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Review

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14 pages, 1963 KiB  
Review
Expanding Robotic-Assisted Surgery in Gynecology Using the Potential of an Advanced Robotic System
by Ibrahim Alkatout, Odile O’Sullivan, Göntje Peters and Nicolai Maass
Medicina 2024, 60(1), 53; https://doi.org/10.3390/medicina60010053 - 27 Dec 2023
Cited by 1 | Viewed by 1721
Abstract
Minimally invasive surgery (MIS) in gynecology was introduced to achieve the same surgical objectives as traditional open surgery while minimizing trauma to surrounding tissues, reducing pain, accelerating recovery, and improving overall patient outcomes. Minimally invasive approaches, such as laparoscopic and robotic-assisted surgeries, have [...] Read more.
Minimally invasive surgery (MIS) in gynecology was introduced to achieve the same surgical objectives as traditional open surgery while minimizing trauma to surrounding tissues, reducing pain, accelerating recovery, and improving overall patient outcomes. Minimally invasive approaches, such as laparoscopic and robotic-assisted surgeries, have become the standard for many gynecological procedures. In this review, we aim to summarize the advantages and main limitations to a broader adoption of robotic-assisted surgery compared to laparoscopic surgeries in gynecology. We present a new surgical system, the Dexter Robotic System™ (Distalmotion, Switzerland), that facilitates the transition from laparoscopy expertise to robotic-assisted surgery. Full article
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Other

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20 pages, 649 KiB  
Systematic Review
Exploring Surgical Strategies for Uterine Fibroid Treatment: A Comprehensive Review of Literature on Open and Minimally Invasive Approaches
by Stefano Cianci, Ferdinando Antonio Gulino, Vittorio Palmara, Marco La Verde, Carlo Ronsini, Paola Romeo, Sara Occhipinti, Giosuè Giordano Incognito, Vito Andrea Capozzi, Stefano Restaino, Giuseppe Vizzielli and Marco Palumbo
Medicina 2024, 60(1), 64; https://doi.org/10.3390/medicina60010064 - 28 Dec 2023
Cited by 4 | Viewed by 1656
Abstract
Background and Objectives: Uterine myomas represent one of the most prevalent pathologies affecting the female population. These benign neoplasms originate from the smooth muscular cells of the uterus, and they can be either single or multiple. Often associated with debilitating symptoms such as [...] Read more.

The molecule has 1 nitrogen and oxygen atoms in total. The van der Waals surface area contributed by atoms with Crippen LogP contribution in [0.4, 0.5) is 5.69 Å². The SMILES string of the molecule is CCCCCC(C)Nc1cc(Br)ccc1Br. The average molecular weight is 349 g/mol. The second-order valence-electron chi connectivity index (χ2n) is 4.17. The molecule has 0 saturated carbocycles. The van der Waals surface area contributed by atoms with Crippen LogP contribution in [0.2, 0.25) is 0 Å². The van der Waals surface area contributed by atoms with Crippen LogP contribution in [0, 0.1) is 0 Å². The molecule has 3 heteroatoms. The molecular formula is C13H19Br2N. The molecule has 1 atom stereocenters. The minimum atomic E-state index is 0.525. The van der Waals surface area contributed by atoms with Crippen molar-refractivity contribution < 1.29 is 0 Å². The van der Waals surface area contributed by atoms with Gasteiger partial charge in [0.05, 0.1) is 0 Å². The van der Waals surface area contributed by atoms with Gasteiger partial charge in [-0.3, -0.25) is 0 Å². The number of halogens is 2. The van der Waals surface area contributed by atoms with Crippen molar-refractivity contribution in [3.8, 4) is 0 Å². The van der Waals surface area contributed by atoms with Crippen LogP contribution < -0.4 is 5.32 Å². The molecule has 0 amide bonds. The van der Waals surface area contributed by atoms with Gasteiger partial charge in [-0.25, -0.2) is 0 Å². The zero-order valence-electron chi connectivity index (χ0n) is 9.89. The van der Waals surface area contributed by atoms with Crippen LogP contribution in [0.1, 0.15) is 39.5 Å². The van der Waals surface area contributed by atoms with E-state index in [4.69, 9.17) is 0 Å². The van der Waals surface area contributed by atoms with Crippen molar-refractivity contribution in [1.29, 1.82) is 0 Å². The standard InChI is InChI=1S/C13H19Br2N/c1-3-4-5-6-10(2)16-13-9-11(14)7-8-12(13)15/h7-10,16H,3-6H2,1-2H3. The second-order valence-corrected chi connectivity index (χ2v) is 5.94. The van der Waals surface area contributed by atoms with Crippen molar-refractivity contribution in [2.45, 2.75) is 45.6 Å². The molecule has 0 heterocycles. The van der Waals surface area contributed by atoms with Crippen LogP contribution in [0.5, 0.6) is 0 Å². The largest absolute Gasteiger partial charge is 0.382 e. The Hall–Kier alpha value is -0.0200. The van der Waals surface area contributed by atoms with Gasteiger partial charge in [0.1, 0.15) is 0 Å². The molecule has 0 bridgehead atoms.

Background and Objectives: Uterine myomas represent one of the most prevalent pathologies affecting the female population. These benign neoplasms originate from the smooth muscular cells of the uterus, and they can be either single or multiple. Often associated with debilitating symptoms such as pelvic heaviness, pain, constipation, and urinary dysfunctions, the surgical management of myomectomy exhibits considerable variability. This diversity in approaches is influenced by factors such as the number and size of myomas, the patient’s age, and overall clinical conditions. This study aims to elucidate and compare the advantages and disadvantages of different surgical approaches, specifically endoscopic procedures versus open surgery, providing valuable insights for clinical decision making. Materials and Methods: A comprehensive bibliographic search spanning from 2013 to 2023 was systematically conducted across databases including Medline, Embase, the Cochrane Database of Systematic Reviews, and ClinicalTrials.gov. The search utilized keywords such as “myomectomy laparoscopic and open”, “myomectomy open and minimally invasive”, “myomectomy open and laparoscopic”, and “myomectomy open vs. laparoscopic.” The research methodology, along with predetermined inclusion and exclusion criteria, was established prior to the search, ensuring a systematic and rigorous approach. Subsequently, data analysis was carried out. Results: Following the study selection process, 25 articles met the eligibility criteria for inclusion in this analysis. The average numbers of myomas were 3.7 (ranging from 1 to 13.7) and 5.4 (ranging from 1 to 13.5) for the minimally invasive surgery and open surgery groups, respectively. In terms of myoma size, the total averages across studies were 7 cm (ranging from 4.8 to 14) for the minimally invasive group and 8 cm (ranging from 3.9 to 11.2) for the open surgery group. The average pregnancy and delivery rates were 29.7% (ranging from 1.8 to 100) for the minimally invasive group and 28.5% (ranging from 1.8 to 100) for the open surgery group. Regarding complications, the average rate was 14.2% (ranging from 0 to 50) for the endoscopic group and 22.3% (ranging from 0 to 60.3) for the laparotomic group. Conclusions: In conclusion, a critical factor influencing the choice of surgical approach is primarily the size and quantity of fibroids. The mini-laparotomic approach emerges as a viable alternative to endoscopy, demonstrating favorable surgical outcomes and aesthetic results. Interestingly, the type of surgical procedure appears to have no significant impact on the pregnancy rate. Full article